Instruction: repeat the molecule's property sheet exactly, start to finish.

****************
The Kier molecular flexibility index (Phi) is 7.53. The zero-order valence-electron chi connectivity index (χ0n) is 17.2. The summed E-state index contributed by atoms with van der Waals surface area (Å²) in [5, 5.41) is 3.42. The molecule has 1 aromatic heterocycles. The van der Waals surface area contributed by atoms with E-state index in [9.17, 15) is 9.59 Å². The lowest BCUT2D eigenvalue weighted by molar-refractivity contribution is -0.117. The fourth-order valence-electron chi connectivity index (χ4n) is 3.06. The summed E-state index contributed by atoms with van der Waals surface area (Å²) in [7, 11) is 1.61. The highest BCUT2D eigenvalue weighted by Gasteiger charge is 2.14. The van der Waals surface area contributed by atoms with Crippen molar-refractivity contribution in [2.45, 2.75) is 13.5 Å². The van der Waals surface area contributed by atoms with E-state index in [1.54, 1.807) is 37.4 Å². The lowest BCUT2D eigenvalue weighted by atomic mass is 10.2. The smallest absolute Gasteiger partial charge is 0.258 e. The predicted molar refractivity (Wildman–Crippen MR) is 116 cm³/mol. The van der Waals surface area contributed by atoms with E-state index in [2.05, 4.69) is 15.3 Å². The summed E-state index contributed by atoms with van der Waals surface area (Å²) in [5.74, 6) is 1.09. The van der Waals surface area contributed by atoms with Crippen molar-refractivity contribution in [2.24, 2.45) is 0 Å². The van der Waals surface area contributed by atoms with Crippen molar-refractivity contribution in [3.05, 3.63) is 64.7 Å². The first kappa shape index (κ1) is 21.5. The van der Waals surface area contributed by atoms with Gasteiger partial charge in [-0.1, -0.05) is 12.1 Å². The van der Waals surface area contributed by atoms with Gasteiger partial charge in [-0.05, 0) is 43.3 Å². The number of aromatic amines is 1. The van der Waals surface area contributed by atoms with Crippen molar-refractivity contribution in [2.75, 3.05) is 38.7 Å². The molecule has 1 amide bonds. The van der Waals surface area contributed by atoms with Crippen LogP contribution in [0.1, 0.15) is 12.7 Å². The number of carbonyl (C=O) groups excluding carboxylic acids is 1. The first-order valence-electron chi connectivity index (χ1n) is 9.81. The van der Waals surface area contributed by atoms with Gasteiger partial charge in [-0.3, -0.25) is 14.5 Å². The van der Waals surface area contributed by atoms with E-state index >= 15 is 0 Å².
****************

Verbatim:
The Kier molecular flexibility index (Phi) is 7.53. The zero-order valence-electron chi connectivity index (χ0n) is 17.2. The summed E-state index contributed by atoms with van der Waals surface area (Å²) in [5, 5.41) is 3.42. The molecule has 1 aromatic heterocycles. The van der Waals surface area contributed by atoms with E-state index in [9.17, 15) is 9.59 Å². The lowest BCUT2D eigenvalue weighted by molar-refractivity contribution is -0.117. The fourth-order valence-electron chi connectivity index (χ4n) is 3.06. The summed E-state index contributed by atoms with van der Waals surface area (Å²) in [7, 11) is 1.61. The highest BCUT2D eigenvalue weighted by Gasteiger charge is 2.14. The van der Waals surface area contributed by atoms with Crippen molar-refractivity contribution in [2.45, 2.75) is 13.5 Å². The van der Waals surface area contributed by atoms with E-state index in [1.54, 1.807) is 37.4 Å². The lowest BCUT2D eigenvalue weighted by atomic mass is 10.2. The smallest absolute Gasteiger partial charge is 0.258 e. The predicted molar refractivity (Wildman–Crippen MR) is 116 cm³/mol. The van der Waals surface area contributed by atoms with E-state index in [2.05, 4.69) is 15.3 Å². The summed E-state index contributed by atoms with van der Waals surface area (Å²) in [5.74, 6) is 1.09. The van der Waals surface area contributed by atoms with Crippen molar-refractivity contribution in [2.24, 2.45) is 0 Å². The van der Waals surface area contributed by atoms with Crippen molar-refractivity contribution in [3.05, 3.63) is 64.7 Å². The first kappa shape index (κ1) is 21.5. The van der Waals surface area contributed by atoms with Gasteiger partial charge in [-0.1, -0.05) is 12.1 Å². The van der Waals surface area contributed by atoms with Gasteiger partial charge in [-0.05, 0) is 43.3 Å². The number of aromatic amines is 1. The van der Waals surface area contributed by atoms with Crippen molar-refractivity contribution in [2.75, 3.05) is 38.7 Å². The molecule has 1 amide bonds. The van der Waals surface area contributed by atoms with Crippen LogP contribution in [0.1, 0.15) is 12.7 Å². The number of carbonyl (C=O) groups excluding carboxylic acids is 1. The first-order valence-electron chi connectivity index (χ1n) is 9.81. The van der Waals surface area contributed by atoms with Gasteiger partial charge in [-0.3, -0.25) is 14.5 Å². The van der Waals surface area contributed by atoms with E-state index >= 15 is 0 Å².